Graduated consent in contract and tort law: toward a theory of justification.

Author:Bell, Tom W.


We often speak of consent in binary terms, boiling it down to "yes" or "no." In truth, however, consent varies by degrees. We tend to afford expressly consensual transactions more respect than transactions backed by only implied consent, for instance, which we in turn regard as more meaningful than transactions justified by merely hypothetical consent. A mirror of that ordinal ranking appears in our judgments about unconsensual transactions, too. Those gradations of consent mark a deep structure of our social world, one especially evident in the contours of contract and tort law. This article draws on those and other sources to outline a theory of graduated consent, one that establishes a standard for measuring the justification of a wide variety of human relationships. Though its basic tenets comfortably agree with everyday common sense, graduated-consent theory offers surprising answers to such old problem as enforcing standardized agreements, justifying political coercion, and discerning the meaning of a constitution. In those and other applications, graduated-consent theory promises to enrich our understanding of contract and tort law, as well as other areas of legal moral, and economic reasoning.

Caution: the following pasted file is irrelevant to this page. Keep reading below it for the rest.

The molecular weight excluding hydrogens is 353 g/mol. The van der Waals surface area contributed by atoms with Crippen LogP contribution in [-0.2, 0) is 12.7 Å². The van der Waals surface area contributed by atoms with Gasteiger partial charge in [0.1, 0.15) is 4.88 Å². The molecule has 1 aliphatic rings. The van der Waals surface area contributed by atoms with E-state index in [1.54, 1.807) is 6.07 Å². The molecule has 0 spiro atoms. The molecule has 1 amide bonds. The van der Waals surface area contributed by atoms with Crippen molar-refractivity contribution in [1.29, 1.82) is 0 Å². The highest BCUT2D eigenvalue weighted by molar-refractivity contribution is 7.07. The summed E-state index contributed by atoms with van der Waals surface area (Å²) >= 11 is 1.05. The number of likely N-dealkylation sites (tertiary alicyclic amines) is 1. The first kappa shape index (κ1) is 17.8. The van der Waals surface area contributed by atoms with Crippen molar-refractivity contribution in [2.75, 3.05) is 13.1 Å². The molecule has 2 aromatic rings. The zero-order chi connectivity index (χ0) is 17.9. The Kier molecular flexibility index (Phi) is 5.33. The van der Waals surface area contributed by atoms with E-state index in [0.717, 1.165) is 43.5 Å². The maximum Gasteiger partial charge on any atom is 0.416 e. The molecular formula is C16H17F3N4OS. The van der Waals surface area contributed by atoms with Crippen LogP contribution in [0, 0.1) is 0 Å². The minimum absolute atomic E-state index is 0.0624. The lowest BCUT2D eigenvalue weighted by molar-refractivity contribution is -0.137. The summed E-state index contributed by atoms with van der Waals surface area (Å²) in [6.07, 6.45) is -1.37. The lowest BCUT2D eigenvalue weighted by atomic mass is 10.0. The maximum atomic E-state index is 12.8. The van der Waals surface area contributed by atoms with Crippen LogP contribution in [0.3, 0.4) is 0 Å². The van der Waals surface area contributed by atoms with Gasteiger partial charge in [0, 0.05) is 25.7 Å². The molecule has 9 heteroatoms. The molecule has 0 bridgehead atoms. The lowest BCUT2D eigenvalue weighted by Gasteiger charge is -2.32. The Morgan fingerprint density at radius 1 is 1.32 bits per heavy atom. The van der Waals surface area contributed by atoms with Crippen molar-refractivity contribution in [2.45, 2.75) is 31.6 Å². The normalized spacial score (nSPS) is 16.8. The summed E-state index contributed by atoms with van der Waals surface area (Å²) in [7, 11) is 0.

CONTENTS INTRODUCTION I. WHY VALUE CONSENT'?. A. The Legal Value of Consent B. The Moral Value of Consent 1. Consequentialist Arguments About Consent 2. Deontological Arguments About Consent 3. Aretaic Arguments About Consent 4. A Transcendental Argument for Consent C. The Economic Value of Consent II. THE SCALE OF CONSENT A. Gradations of Consent 1. Express Consent 2. Implied Consent 3. Hypothetical Consent 4. Varieties of Unconsent 5. Nonconsent B. Evaluating the Justificatory Force of Different Types of Consent 1. Types and Subtypes of Consent 2. Types and Subtypes of Unconsent 3. Shades of Justification III. GRADUATED-CONSENT THEORY IN PRACTICE A. Standard Form Agreements B. The Problem of Justifying Political Coercion 1. The Difficulties of Justifying the State by Actual Consent 2. Relativity and Political Justification a) Relativity in Degree of Justification b) Relativity to Subjects 3. Making the United States More Consent Rich a) Easing Exit b) Amending the Pledge of Allegiance c) Citizen Courts C. Toward a Consensualist Theory of Constitutional Law 1. Questions for Originalists 2. Questions for Living Constitutionalists CONCLUSION